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How to Create an Effective Learning Environment

How to Create an Effective Learning Environment

Learning about industry trends, new technology and networking with like-minded individuals are the main reasons people attend events and trade shows. Still, holding people’s attention in today’s media-rich world is challenging. It takes more than a PowerPoint presentation and some key points to make an impact. Attendees not only want to learn; they want to feel inspired.

Seasoned planners know the best shows create space for both learning and fun. Together these two help the creative juices flow and new ideas are born. This type of learning ecosystem is what attendees are looking for and hoping to find.

So, the question is, how do you deliver? Where do you start? We’re glad you asked! Read on to learn how to set up an effective learning environment.

Set the Stage

Let’s start with setting the stage for learning and addressing physical requirements. You can match your space and seating layout based on the type of session you’re hosting. Keep in mind, the number of attendees does impact the type of learning you can offer as well as the room setup. For instance, a cozy lounge space is amazing for small group interaction but would never work for a hundred participants (unless you divided them up into intimate groups or teams).

Room Layout Ideas and Best Use Scenarios


Image source: Meeting NZ

Theater style has several rows of seats in straight lines facing a stage. For rooms built in theater style, the floor is usually slanted to ensure everyone has a view of the stage.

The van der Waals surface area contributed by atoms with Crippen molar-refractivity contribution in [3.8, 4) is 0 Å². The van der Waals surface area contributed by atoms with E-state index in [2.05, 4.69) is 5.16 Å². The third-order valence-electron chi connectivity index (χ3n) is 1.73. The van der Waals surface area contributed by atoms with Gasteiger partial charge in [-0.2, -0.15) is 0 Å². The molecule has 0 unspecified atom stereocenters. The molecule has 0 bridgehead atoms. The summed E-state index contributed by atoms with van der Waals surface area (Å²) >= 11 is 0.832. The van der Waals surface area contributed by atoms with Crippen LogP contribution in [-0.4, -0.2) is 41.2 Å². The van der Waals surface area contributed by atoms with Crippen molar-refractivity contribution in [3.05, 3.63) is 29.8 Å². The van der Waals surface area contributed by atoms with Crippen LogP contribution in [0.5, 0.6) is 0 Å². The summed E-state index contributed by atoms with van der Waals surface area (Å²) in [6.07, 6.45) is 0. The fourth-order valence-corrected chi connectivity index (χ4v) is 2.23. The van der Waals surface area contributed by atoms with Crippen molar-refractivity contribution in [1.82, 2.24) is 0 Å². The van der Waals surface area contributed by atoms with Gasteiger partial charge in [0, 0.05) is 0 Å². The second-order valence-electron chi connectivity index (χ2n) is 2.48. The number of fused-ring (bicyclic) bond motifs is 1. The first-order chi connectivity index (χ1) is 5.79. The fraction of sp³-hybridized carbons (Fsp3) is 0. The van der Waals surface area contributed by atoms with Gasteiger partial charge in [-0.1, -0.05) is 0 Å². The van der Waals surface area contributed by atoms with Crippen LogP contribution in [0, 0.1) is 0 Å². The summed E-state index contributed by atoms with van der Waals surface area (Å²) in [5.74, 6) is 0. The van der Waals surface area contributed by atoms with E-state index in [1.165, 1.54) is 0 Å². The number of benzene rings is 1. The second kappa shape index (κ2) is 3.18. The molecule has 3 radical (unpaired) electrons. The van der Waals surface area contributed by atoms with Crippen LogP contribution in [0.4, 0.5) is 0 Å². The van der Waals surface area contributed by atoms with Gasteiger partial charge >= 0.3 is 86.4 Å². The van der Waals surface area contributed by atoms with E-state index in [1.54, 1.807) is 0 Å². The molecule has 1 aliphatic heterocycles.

What it’s best for: TED Talk style, expert speaker-led sessions.

What it lacks: Collaboration possibilities. It’s a little more challenging to get in groups because everyone is facing the same direction and conversing with the people behind you can be difficult. Although advances in slide sharing and live Q&A technology are finding ways around that by encouraging collaboration, shared note-taking, shared commentary, and crowdsourced content.


This style uses round tables with seats on ¾ of the table with all seats facing the stage. Like the name implies, it’s what you would find at a cabaret or dinner theater. The layout allows for greater intimacy at the table without sacrificing the view of the stage.

What it’s best for: Meals with simultaneous presentations or shows and award ceremonies.

What it lacks: At least a quarter of each table is left empty in order to avoid obstructing the view. 10-person tables are now only set for 8 so more tables will be required.


Like Cabaret but without the missing spots. Banquet tables needn’t face a stage or have a stage present.

What it’s best for: Small-group exchange with many participants.

What it lacks: It’s a very collaborative environment for the people at each table but does not allow larger group interaction and can often benefit from having facilitators rotating around the tables to keep things on track.


Similar to the theater style, but differs in that there are generally desks in front of each chair. Sometimes those are communal tables that seat 3-5 people and other times they are individual desks or seats with trays that pull out.

What it’s best for: Instructor-led sessions and presentation of findings where there are either notes, quizzes, or hand-on learning involved that requires a flat surface.

What it lacks: A setup that is conducive to exchange (other than with tablemates).


Think comfy couches, trendy lighting, and casual atmosphere.

What it’s best for: Informal collaboration and brainstorming.

What it lacks: A formal organization and writing surfaces.


Just as it sounds, tables form a U with the presenter walking into the center for interaction and presenting from the front.